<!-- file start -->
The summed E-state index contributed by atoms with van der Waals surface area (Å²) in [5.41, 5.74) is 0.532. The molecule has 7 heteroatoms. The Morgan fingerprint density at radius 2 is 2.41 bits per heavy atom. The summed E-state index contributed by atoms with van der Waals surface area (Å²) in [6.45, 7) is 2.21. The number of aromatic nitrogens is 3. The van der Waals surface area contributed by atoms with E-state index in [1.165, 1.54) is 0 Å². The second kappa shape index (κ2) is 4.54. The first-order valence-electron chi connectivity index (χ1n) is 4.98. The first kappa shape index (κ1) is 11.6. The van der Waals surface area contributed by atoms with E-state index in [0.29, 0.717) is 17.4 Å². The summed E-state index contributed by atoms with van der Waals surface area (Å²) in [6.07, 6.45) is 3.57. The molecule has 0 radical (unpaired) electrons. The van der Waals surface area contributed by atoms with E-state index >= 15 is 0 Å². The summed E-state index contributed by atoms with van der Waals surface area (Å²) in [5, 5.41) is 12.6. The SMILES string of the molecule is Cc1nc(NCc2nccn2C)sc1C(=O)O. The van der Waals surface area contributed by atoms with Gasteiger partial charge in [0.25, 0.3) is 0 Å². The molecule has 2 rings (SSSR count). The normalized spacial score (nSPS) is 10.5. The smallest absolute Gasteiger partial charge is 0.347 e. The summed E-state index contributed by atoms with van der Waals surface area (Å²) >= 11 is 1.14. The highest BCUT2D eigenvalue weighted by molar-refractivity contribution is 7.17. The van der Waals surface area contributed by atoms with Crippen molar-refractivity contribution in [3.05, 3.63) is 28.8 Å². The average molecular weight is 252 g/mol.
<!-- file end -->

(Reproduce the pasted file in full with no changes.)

The summed E-state index contributed by atoms with van der Waals surface area (Å²) in [5.41, 5.74) is 0.532. The molecule has 7 heteroatoms. The Morgan fingerprint density at radius 2 is 2.41 bits per heavy atom. The summed E-state index contributed by atoms with van der Waals surface area (Å²) in [6.45, 7) is 2.21. The number of aromatic nitrogens is 3. The van der Waals surface area contributed by atoms with E-state index in [1.165, 1.54) is 0 Å². The second kappa shape index (κ2) is 4.54. The first-order valence-electron chi connectivity index (χ1n) is 4.98. The first kappa shape index (κ1) is 11.6. The van der Waals surface area contributed by atoms with E-state index in [0.29, 0.717) is 17.4 Å². The summed E-state index contributed by atoms with van der Waals surface area (Å²) in [6.07, 6.45) is 3.57. The molecule has 0 radical (unpaired) electrons. The van der Waals surface area contributed by atoms with E-state index >= 15 is 0 Å². The summed E-state index contributed by atoms with van der Waals surface area (Å²) in [5, 5.41) is 12.6. The SMILES string of the molecule is Cc1nc(NCc2nccn2C)sc1C(=O)O. The van der Waals surface area contributed by atoms with Gasteiger partial charge in [0.25, 0.3) is 0 Å². The molecule has 2 rings (SSSR count). The normalized spacial score (nSPS) is 10.5. The smallest absolute Gasteiger partial charge is 0.347 e. The summed E-state index contributed by atoms with van der Waals surface area (Å²) >= 11 is 1.14. The highest BCUT2D eigenvalue weighted by molar-refractivity contribution is 7.17. The van der Waals surface area contributed by atoms with Crippen molar-refractivity contribution in [3.05, 3.63) is 28.8 Å². The average molecular weight is 252 g/mol.